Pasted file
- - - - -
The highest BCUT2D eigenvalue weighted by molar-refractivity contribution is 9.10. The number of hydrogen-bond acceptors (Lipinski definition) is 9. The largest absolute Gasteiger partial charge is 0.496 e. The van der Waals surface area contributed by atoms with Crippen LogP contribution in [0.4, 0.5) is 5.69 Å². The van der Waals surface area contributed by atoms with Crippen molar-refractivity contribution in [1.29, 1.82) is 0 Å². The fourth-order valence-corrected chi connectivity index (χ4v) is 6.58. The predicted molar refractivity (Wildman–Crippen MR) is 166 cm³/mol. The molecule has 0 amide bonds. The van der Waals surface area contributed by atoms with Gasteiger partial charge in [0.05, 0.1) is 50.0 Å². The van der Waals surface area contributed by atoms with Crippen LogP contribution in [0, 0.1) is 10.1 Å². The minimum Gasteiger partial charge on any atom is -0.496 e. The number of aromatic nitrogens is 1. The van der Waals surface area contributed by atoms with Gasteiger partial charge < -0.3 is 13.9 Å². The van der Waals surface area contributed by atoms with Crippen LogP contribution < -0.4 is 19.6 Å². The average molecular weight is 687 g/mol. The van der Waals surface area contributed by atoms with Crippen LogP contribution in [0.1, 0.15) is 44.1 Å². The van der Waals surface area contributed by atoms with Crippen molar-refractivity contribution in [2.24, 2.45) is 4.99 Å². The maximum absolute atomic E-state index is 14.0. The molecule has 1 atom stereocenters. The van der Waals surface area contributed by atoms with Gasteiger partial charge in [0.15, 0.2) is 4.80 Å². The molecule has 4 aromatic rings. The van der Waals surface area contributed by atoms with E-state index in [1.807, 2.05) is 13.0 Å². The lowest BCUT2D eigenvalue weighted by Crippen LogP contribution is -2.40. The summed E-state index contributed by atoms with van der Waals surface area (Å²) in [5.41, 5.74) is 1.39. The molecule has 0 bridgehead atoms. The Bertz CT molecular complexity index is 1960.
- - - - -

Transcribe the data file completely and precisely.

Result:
The highest BCUT2D eigenvalue weighted by molar-refractivity contribution is 9.10. The number of hydrogen-bond acceptors (Lipinski definition) is 9. The largest absolute Gasteiger partial charge is 0.496 e. The van der Waals surface area contributed by atoms with Crippen LogP contribution in [0.4, 0.5) is 5.69 Å². The van der Waals surface area contributed by atoms with Crippen molar-refractivity contribution in [1.29, 1.82) is 0 Å². The fourth-order valence-corrected chi connectivity index (χ4v) is 6.58. The predicted molar refractivity (Wildman–Crippen MR) is 166 cm³/mol. The molecule has 0 amide bonds. The van der Waals surface area contributed by atoms with Gasteiger partial charge in [0.05, 0.1) is 50.0 Å². The van der Waals surface area contributed by atoms with Crippen LogP contribution in [0, 0.1) is 10.1 Å². The minimum Gasteiger partial charge on any atom is -0.496 e. The number of aromatic nitrogens is 1. The van der Waals surface area contributed by atoms with Gasteiger partial charge < -0.3 is 13.9 Å². The van der Waals surface area contributed by atoms with Crippen LogP contribution < -0.4 is 19.6 Å². The average molecular weight is 687 g/mol. The van der Waals surface area contributed by atoms with Crippen LogP contribution in [0.1, 0.15) is 44.1 Å². The van der Waals surface area contributed by atoms with Crippen molar-refractivity contribution in [2.24, 2.45) is 4.99 Å². The maximum absolute atomic E-state index is 14.0. The molecule has 1 atom stereocenters. The van der Waals surface area contributed by atoms with Gasteiger partial charge in [0.15, 0.2) is 4.80 Å². The molecule has 4 aromatic rings. The van der Waals surface area contributed by atoms with E-state index in [1.807, 2.05) is 13.0 Å². The lowest BCUT2D eigenvalue weighted by Crippen LogP contribution is -2.40. The summed E-state index contributed by atoms with van der Waals surface area (Å²) in [5.41, 5.74) is 1.39. The molecule has 0 bridgehead atoms. The Bertz CT molecular complexity index is 1960.